Decide to watch The Hitch-Hiker’s Guide To The Galaxy movie because my son is obsessed with the book series. I can’t find it on Netflix, so we pay for it on YouTube ($5). Bond as a family over how bad it is.

Have store-bought lasagne and homemade salad for dinner.

Daily total: $91.00

Sunday – Day five

Was planning to take the kids to do a high-ropes course, but the air is really smoky again. Stay at home and play with Lego, and introduce the kids to Alanis Morissette’s “Ironic” and other classics on YouTube.

Grocery shop ($154.87). Use groceries to cook up a big batch of chilli for dinner.

Buy two swimming masks online from Kmart ($20). It’s annoying that half of that cost is postage, but I can’t be bothered going on another shopping trip.

Daily total: $174.87

Monday – Day six

Working today. My partner is home looking after the kids, and I’m actually going somewhere and talking to people face-to-face. I’m wearing a dress I bought just before Christmas – the only work outfit I’ve bought in the past 12 months because I’m nearly always at home.

Catch a train ($5.15) and decide to walk from the station to the place I have to go for work, to save on a taxi fare. It looks close on my phone but actually takes me about half an hour.

Get bored so I play a game on my phone while I’m walking and end up buying some coins for it (aargh! $2).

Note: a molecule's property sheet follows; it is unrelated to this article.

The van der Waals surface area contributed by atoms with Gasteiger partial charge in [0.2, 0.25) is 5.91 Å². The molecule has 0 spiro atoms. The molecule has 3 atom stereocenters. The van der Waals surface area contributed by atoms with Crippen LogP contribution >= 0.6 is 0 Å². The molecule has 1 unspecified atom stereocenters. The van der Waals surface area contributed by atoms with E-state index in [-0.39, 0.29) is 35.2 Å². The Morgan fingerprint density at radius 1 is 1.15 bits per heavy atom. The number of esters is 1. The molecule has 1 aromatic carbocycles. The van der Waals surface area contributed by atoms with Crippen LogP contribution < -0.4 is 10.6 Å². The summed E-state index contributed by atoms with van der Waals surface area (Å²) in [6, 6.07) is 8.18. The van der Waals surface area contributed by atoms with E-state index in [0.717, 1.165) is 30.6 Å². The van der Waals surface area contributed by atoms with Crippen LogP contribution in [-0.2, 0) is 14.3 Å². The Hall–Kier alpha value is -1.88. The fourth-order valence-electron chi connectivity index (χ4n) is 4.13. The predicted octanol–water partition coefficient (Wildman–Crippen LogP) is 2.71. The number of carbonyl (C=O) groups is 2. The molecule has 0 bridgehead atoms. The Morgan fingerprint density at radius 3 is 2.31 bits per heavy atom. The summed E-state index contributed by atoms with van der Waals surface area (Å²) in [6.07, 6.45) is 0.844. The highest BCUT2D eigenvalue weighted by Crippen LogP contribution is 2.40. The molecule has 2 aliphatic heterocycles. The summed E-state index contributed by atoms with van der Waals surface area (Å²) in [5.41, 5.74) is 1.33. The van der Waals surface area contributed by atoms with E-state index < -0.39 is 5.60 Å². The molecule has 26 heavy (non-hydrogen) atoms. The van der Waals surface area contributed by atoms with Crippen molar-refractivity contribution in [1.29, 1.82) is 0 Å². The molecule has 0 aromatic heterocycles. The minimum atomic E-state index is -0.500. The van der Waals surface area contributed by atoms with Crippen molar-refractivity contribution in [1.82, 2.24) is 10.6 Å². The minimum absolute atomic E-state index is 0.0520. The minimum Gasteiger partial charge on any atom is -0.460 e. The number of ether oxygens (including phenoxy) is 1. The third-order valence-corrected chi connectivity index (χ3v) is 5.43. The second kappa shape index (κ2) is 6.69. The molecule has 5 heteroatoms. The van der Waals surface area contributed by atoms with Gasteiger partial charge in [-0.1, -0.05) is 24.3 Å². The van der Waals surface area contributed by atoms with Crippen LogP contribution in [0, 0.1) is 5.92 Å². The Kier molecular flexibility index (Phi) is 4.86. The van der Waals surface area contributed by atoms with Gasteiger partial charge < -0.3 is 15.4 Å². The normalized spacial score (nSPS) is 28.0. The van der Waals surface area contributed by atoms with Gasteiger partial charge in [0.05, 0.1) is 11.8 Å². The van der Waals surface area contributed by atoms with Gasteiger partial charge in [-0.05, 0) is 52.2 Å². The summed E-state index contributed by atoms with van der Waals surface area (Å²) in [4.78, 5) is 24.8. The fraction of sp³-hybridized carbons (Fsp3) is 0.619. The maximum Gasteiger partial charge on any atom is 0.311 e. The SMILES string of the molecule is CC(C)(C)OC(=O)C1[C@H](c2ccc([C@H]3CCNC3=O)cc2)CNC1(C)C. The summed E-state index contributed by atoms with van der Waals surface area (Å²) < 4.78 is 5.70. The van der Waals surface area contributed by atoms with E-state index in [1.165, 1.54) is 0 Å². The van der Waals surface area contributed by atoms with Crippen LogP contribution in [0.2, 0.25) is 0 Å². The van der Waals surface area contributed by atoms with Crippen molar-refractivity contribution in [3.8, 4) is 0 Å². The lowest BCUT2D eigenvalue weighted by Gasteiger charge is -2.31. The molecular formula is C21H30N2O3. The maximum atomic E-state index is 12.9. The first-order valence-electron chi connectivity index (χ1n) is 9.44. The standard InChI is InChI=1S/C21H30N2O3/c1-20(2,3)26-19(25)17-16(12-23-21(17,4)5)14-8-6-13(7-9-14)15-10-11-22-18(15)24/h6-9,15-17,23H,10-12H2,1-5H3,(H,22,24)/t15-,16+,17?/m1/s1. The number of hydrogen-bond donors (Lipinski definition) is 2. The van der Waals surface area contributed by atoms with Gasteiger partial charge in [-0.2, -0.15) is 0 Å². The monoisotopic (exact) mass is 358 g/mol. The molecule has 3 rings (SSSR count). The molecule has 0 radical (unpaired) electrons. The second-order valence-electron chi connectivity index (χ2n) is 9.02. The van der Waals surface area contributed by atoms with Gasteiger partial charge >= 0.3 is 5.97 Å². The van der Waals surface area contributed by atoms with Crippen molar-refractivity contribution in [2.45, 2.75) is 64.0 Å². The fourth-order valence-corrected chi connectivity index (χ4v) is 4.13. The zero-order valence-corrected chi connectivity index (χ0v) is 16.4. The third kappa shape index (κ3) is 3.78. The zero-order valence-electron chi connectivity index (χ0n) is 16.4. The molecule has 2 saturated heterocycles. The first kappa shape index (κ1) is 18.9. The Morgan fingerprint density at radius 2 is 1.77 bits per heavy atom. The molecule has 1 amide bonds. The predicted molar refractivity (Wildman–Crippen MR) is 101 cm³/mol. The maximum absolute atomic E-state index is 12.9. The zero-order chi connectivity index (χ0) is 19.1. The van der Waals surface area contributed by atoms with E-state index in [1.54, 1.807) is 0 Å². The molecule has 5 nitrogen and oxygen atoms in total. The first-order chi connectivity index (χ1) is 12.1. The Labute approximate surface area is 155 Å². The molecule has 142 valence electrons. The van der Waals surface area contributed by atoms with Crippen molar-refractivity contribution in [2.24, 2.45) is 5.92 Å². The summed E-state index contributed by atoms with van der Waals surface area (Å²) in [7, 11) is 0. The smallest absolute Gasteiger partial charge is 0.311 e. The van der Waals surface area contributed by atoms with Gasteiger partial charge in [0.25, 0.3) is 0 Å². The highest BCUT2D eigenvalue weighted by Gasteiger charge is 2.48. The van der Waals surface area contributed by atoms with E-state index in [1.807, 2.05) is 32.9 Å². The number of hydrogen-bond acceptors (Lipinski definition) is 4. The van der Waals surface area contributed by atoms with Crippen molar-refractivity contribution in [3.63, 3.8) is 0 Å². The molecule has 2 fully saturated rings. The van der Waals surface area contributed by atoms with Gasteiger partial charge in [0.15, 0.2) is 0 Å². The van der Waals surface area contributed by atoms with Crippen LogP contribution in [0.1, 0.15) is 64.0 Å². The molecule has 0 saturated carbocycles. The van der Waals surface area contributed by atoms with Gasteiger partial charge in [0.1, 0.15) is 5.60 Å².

Free lunch! Free food tastes so good! Catch train home ($5.15).

For dinner, make nachos out of the leftover chilli. Unfortunately, the dog eats some chilli that gets spilled on the floor.

Last time the dog ate spicy food – just a couple of weeks ago – we ended up with an $800 vet bill.

Sleep in a tent in the backyard because my son thinks it might be fun and also so the dog won’t mind sleeping outside for the night, in case of diarrhoea. At least I’m getting some use out of the inflatable mattress.

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Daily total: $12.30

Tuesday – Day seven

Working from home again. In the afternoon, the kids and I discuss whether to go on another climate change protest or go swimming. We agree: protest today, swimming tomorrow.